Watching the Teabaggers get all hot and bothered this past year, listening to some familiar-sounding singing in the shower about taking Washington back, I thought maybe we could trace a cultural or historical connection between 1992's Perot voters and the folks bringing tricorner hats back into fashion today.
The Washington Post's Dan Balz analyzes possible connections between today's Teabaggers and the Ross Perot electorate of 1992. Are their connections? Balz finds the similarities balanced by important differences.
- Teabaggers are mostly white (87%, by WaPo's survey), but less so than Perotistas (94%). (Of course, Dems are mostly white, too—65%.)
- Teabaggers include more men than women, like Perot voters.
- The two groups have identical educational backgrounds: one third with college degrees, two thirds without.
- Teabaggers are older, with a majority over 45. 63% of Perot people were under 45. (Hmm... maybe they are the same voters, just 18 years older now!)
- Teabaggers are richer than the folks who followed the Texas billionaire. Perot's voters matched the economic class distribution of the general population, while the Tea Party draws more from the wealthy folks.
- The Teabaggers are undeniably a conservative movement; Perot voters did not clearly fit a party or ideological profile:
If anything, [the Tea Party] is simply an adjunct of the conservative wing of the Republican Party, even if many of its supporters say they hold no particular allegiance for the GOP and are critical of party leadership....
Despite the same strong anti-government sentiment and focus on the federal budget deficit as the tea party activists of today, the Perot voters were far less conservative.
In 1992, 53 percent of those who backed Perot for president described themselves as moderate, with 27 percent calling themselves conservative and 20 percent liberal, according to the exit polls. Among tea party activists, the Post poll and the CBS-New York Times poll found that nearly three-quarters called themselves conservative. David Winston, a Republican pollster, pegged the group's makeup as 65 percent conservative, 26 percent moderate [Dan Balz, "Don't Be Too Quick to Mistake Tea Party for Perot Movement," Washington Post, 2010.04.18].
Of course, my friend Joseph Thompson tells me that we get more conservative as we get older (so far, I'm headed the opposite direction, but I'm just one data point). Maybe that's what happened to the Perot voters. That, and they got worse at spelling. (But haven't we all, thanks to spellcheck?)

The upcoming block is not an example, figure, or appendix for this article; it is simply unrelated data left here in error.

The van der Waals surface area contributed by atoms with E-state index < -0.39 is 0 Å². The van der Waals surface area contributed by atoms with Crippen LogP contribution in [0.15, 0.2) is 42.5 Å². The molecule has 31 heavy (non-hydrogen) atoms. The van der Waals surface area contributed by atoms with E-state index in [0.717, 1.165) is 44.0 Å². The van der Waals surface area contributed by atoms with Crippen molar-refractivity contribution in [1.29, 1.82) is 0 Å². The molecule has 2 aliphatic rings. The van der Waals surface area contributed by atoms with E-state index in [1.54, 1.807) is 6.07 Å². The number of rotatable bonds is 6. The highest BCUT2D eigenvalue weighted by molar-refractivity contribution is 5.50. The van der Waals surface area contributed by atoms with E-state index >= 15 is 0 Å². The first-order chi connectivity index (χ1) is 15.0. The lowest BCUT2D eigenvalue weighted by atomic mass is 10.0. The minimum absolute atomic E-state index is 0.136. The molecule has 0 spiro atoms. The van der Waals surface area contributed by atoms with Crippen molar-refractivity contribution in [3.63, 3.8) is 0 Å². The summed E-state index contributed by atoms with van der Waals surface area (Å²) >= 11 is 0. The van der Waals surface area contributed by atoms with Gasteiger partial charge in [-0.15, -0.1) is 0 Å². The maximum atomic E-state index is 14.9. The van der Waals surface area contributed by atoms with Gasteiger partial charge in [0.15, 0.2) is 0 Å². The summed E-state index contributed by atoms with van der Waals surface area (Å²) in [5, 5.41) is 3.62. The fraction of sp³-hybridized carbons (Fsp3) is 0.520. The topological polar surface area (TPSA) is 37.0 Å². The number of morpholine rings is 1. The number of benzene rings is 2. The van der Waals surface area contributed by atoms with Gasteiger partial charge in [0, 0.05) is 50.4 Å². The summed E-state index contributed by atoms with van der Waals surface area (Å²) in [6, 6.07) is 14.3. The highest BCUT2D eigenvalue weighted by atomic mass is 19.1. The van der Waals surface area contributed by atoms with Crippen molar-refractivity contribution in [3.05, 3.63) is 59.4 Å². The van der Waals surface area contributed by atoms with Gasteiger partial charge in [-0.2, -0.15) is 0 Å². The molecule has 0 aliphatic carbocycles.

The big difference, says Balz, is that the Perot movement was a challenge to both parties. That's part of why I got excited about Perot in 1992. He really was the underdog, someone with the potential (however faint and fleeting) to start a third party. Practically speaking, the Perot movement was a genuine alternative, a genuine challenge to both parties. Dems and the GOP both had a reasonable shot at competing for Perot votes.
The folks in tricorner hats aren't an alternative; they're an extension of the two-party system. They like to say they're about throwing all the bums out in Washington, but show me one Republican Congressman they plan to replace with a non-Republican. The Teabaggers are all about beating Obama, beating Dems, and establishing a Grover Norquist hammerlock on the Republican Party. They're just slightly different packaging for what Republicans have been selling since 1994.
Update 2010.04.22 07:24 CDT: Soldier of wisdom Thompson comes this close to meeting my challenge: he points out that the astroturfy Tea Party Express has endorsed incumbent Democratic Congressman Walt Minnick from Idaho. Minnick is a Bluer Dog than Herseth Sandlin, with a vote against the stimulus package along with opposition to cap and trade and health reform.